by Abby Chau
- INTERNATIONAL: Webometrics has just launched its new results, plus a few tweaks in its methodology
- UK: Competition between institutions for the best-performing students is raising eyebrows
- BULGARIA: Institutions have won rights to set fees for Masters programmes and to audit foreign diplomas
- INTERNATIONAL: The rankings debate continues with Ellen Hazelkorn, Reaganomics, and the notion of world-class
- INTERNATIONAL: QS recently released its Subject Rankings in the Social Sciences
- The team behind the Ranking Web of World Universities (Webometrics) has just released their latest findings. The league tables, which measures web presence as measured by Google, Yahoo Site Explorer, and Bing search engines as well as the availability of scholarly papers, has been around since 2004. This year there were several changes, most notably the use of a g-factor and the inclusion of Scimago data for papers and citations. The top five all hail from the United States: Massachusetts Institute of Technology, Harvard, Stanford, Cornell, and UC Berkeley.
Full Story: Arab News
- The Universities UK President Sir Steve Smith say allowing institutions to take on unlimited numbers of high-performing students is an effective way of not only boosting numbers of underprivileged students, but also acts as a way to check tuition fees. New proposals set by the government, as they watched the number of institutions set maximum fees rise week after week, would allow institutions to compete for the best students, and those institutions who do not attract high-performing students will risk losing their funding. Many are saying, including the general secretary of the University and College Union, Sally Hunt, that the government’s initiatives of creating intense competition between institutions is not the best way forward, particularly as the budget for higher education has been slashed by 80% and collaboration between universities is needed now more than ever.
Full Story: BBC News
More: New Statesman
- Universities in Bulgaria have won substantial power according to the amendments made in the Higher Education Act recently. Institutions will now be allowed to evaluate diplomas issued by foreign schools. Education Minister Sergey Ignatov says that this will eliminate red tape relating to translations and legal matters. In addition, universities will be able to set fees for Masters programmes. In the works is also the National Strategy for Development of Scientific Research, which seeks to provide 1.5% of GDP for investments in science and technology by 2020.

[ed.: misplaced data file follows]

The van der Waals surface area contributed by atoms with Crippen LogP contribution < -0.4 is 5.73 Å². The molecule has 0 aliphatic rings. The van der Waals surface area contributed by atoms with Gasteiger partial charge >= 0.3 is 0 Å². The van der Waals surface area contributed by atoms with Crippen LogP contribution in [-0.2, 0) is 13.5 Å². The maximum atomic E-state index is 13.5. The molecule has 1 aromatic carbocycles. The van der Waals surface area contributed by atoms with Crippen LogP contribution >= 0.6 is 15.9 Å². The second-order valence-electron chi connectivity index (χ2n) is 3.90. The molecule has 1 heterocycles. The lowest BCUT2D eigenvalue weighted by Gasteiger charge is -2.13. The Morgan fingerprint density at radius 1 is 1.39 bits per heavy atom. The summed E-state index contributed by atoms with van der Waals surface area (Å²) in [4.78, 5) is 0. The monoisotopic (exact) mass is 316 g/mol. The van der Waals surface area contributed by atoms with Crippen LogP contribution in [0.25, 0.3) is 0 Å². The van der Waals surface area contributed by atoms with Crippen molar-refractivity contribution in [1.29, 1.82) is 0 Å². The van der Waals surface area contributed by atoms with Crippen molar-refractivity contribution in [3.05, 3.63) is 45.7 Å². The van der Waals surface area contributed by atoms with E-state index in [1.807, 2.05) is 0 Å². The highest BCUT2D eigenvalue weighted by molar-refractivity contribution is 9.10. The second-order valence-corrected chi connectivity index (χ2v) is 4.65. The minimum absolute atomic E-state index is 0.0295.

Full Story: Novinite.com
- Excellence initiatives, which are governmental goals to create world-class institutions, launched in China, Finland, France, Germany, India, Japan, Korea, Latvia, Singapore, Vietnam among other countries is adding to the discussion on whether league tables are concentrating power in a few elite universities with deep pockets. Professor Ellen Hazelkorn, a vocal critic of league tables, says that putting resources in order to create ‘world-class institutions’ may be detrimental not only to the idea of higher education as a diverse and complex animal, but to the economy as technological advancement may be affected in the long run. Hazelkorn likens Reagan’s economic policy in the 80s, when the über rich got richer and the gap between the haves and have-nots continued to widen, to what could happen to higher education if the trend continues. Read QS’ response here.
Full Story: University World News
- QS has recently released its results in the Social Sciences with London School of Economics placing ahead Oxford and Cambridge in Economics. Results in Sociology, Statistics, Politics, Law, and Accounting were also released. US power-players like Harvard, Stanford, and Yale populate the top 10 while institutions in the UK also round out the list like the London Business School which is placed at tenth position for accounting and finance.
Full Story: Guardian